Tau spreads in a characteristic pattern. In people who don’t have amyloid, tangles arise in the medial temporal lobe in the course of normal aging, but only there. In people who do have amyloid, tangles fan out into surrounding areas, starting from the entorhinal cortex and hippocampus and continuing to the adjacent limbic cortex and inferior temporal cortex, and finally invading the association cortex and primary sensory cortex.
Hanseeuw’s main analysis was limited to the inferior temporal lobe, but he found similar relationships with Aβ and cognition when he measured tau in other neocortical regions such as the temporal neocortex and precuneus. Hanseeuw said the team was unable to study early tau deposition in the medial temporal lobe, because participants were past the age when that process begins.
Tau’s spread depends not only on the presence of Aβ, but also on functional and structural connections between brain regions. In a manuscript on BioRxiv, Jacob Vogel and Alan Evans of the Montreal Neurological Institute in Canada, along with Oskar Hansson, Lund University, Sweden, virtually modeled the spread of tau over neuronal connections in the human brain, then compared those patterns to tau PET scans of 312 people on the AD spectrum. Their results support the idea that tau spreads through interconnected neurons, rather than simply diffusing through the interstitial milieu.
Interestingly, the pattern of spread was similar in amyloid-negative people, suggesting that tau uses the same pathway to propagate in normal aging, and Aβ simply speeds up that process. In light of this, Hansson told Alzforum he would like to see more sophisticated analyses of tau spread in longitudinal studies like Hanseeuw’s. “It’s likely not the same in all patients, and that will be very important to study,” he said.—Pat McCaffrey
- At CTAD, Tau PET Emerges as Favored Outcome Biomarker for Trials
- Which Are the Right Tests to Satisfy New FDA Guidance?
- A Little Amyloid, A Lot of Trouble?
- PET Staging Charts Gradual Course of Amyloid Deposition in Alzheimer’s
- Sakr FA, Grothe MJ, Cavedo E, Jelistratova I, Habert MO, Dyrba M, Gonzalez-Escamilla G, Bertin H, Locatelli M, Lehericy S, Teipel S, Dubois B, Hampel H, for the INSIGHT-preAD study group, Alzheimer Precision Medicine Initiative (APMI). Applicability of in vivo staging of regional amyloid burden in a cognitively normal cohort with subjective memory complaints: the INSIGHT-preAD study. Alzheimers Res Ther. 2019 Jan 31;11(1):15. PubMed. Correction.
- Hanseeuw BJ, Betensky RA, Jacobs HI, Schultz AP, Sepulcre J, Becker JA, Cosio DM, Farrell M, Quiroz YT, Mormino EC, Buckley RF, Papp KV, Amariglio RA, Dewachter I, Ivanoiu A, Huijbers W, Hedden T, Marshall GA, Chhatwal JP, Rentz DM, Sperling RA, Johnson K. Association of Amyloid and Tau With Cognition in Preclinical Alzheimer Disease: A Longitudinal Study. JAMA Neurol. 2019 Jun 3; PubMed.
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Wake Forest School of Medicine
This JAMA Neurology paper by Hanseeuw et al. is a true tau-PET tour de force. With a sample of just 60 people who started with normal cognition and had seven years of follow-up data, the authors were able to provide some of the first in vivo longitudinal confirmation of the leading research hypotheses that we have in the field today about amyloid, tau, and cognitive function—“that Aβ precedes and accelerates neocortical tau pathology, which together precipitate cognitive decline.”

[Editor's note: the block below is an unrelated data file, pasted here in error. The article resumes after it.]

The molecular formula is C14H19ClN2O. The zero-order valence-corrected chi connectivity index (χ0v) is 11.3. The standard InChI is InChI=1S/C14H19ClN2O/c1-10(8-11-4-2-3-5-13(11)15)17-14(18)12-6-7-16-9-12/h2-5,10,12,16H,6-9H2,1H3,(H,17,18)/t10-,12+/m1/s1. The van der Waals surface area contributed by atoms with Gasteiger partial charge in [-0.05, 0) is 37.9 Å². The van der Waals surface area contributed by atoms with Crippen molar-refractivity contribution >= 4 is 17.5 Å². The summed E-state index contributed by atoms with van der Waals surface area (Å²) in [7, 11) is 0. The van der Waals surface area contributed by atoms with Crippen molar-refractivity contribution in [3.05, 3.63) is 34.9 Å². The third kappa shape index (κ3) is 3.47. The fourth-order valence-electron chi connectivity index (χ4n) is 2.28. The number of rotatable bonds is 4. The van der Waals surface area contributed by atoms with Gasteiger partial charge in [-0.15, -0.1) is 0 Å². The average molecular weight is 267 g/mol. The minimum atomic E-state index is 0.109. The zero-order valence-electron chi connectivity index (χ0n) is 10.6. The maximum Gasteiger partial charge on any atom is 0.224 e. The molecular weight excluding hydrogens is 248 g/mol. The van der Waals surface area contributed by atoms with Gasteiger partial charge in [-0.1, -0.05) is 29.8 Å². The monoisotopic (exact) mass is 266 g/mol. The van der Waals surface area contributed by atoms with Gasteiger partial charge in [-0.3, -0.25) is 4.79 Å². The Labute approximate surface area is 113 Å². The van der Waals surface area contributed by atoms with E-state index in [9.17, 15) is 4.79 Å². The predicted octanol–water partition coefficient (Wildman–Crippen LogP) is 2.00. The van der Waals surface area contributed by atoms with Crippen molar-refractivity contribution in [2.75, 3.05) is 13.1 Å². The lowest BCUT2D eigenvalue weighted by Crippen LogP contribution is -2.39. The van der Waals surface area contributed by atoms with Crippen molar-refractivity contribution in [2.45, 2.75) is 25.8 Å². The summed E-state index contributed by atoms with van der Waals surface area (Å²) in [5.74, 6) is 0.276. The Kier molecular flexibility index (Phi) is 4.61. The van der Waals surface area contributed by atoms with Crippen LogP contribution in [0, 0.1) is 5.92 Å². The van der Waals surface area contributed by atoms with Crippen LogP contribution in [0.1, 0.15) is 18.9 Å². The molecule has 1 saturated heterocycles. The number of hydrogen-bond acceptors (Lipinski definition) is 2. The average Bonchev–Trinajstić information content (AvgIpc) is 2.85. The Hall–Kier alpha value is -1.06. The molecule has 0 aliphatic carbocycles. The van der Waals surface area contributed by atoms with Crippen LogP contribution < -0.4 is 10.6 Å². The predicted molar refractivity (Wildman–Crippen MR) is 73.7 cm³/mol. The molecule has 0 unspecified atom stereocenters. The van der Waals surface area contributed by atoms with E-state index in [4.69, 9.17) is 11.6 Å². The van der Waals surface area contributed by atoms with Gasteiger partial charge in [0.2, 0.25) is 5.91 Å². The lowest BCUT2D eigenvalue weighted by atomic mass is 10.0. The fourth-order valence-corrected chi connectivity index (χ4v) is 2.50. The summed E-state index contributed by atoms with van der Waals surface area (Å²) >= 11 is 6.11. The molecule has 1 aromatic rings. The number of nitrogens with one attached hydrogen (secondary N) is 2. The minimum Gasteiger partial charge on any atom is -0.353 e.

The results are a reaffirmation of recent research efforts, implying that the growing trends in AD studies—to focus earlier on preclinical disease, and to amplify use of imaging biomarkers—may prove critical to successfully measuring, predicting, and preventing cognitive decline in clinical trials of disease-modifying drugs.
While it is not exactly surprising, it is exciting to see it demonstrated that it is not just cross-sectional amyloid or tau levels that are most closely linked to cognitive function. Rather, as the mediation model shows, it is processes of amyloid and tau change that are most critical to final cognition seven years later.
This paper did a solid job of supporting the argument that serial tau-PET biomarkers will be critical to understanding whether neurodegenerative disease processes are truly being slowed by treatments, regardless of whether enough follow-up has occurred over the length of a standard clinical trial to see a slackening of cognitive decline. In other words, the take-home for clinical trialists is that these findings may bring us closer to using in vivo imaging biomarkers to measure the impacts of interventions in AD clinical trials, as neuroimaging may allow us to detect significant group differences over a shorter time and in an earlier disease state, even without observing differences in clinical and cognitive function.
I think the paper is very well performed and the results indicate that tau pathology is more closely related to cognitive decline than Aβ pathology. More importantly, the study indicates that it is the rate in increase in tau pathology (as measured with change in FTP PET) that is strongly related to cognitive decline.
The results support investigating therapies aimed at halting spread of tau pathology. However, causal relationships cannot be proven until a therapy directed against an AD-relevant pathology has been shown to halt cognitive decline. Further, larger studies are needed evaluating this and other tau PET tracers before we can make more firm conclusions, because the study is quite limited in size and in the regions evaluated for tau pathology.
This paper provides a crucial window into the pathology of AD. The results appear to imply that tau is more directly related to cognitive decline than Aβ, and that developing therapeutics directed at abrogating tau might more likely to impede dementia than developing therapeutics directed at impeding Aβ. Perhaps this is so, but a crucial gap remains between Aβ, tau, and the onset of dementia symptomology, and this involves smaller, and potentially more toxic forms of Aβ that are difficult to measure using PiB. This means that missing from the cascade described by Hanseeuw et al. was the influence of smaller forms of Aβ on the symptomatology of AD.
As the authors of this paper highlight, PiB is not particularly sensitive to prefibrillar or low levels of fibrillar Aβ (also see Vlassenko et al., 2012), and an inverse correlation between the size of Aβ assemblies and the potency of toxicity has been implicated (Sengupta et al., 2016).
Thus, lacking data on this important subgroup of Aβ in the milieu of AD pathology and in the context of the sequential model by Hanseeuw et al. makes it more challenging to attempt to infer from these results that a therapeutic strategy directed at impeding tau will be more or less viable than a strategy directed at impeding Aβ.
Vlassenko AG, Benzinger TL, Morris JC. PET amyloid-beta imaging in preclinical Alzheimer's disease. Biochim Biophys Acta. 2012 Mar;1822(3):370-9. PubMed.
Sengupta U, Nilson AN, Kayed R. The Role of Amyloid-β Oligomers in Toxicity, Propagation, and Immunotherapy. EBioMedicine. 2016 Apr;6:42-9. Epub 2016 Apr 5 PubMed.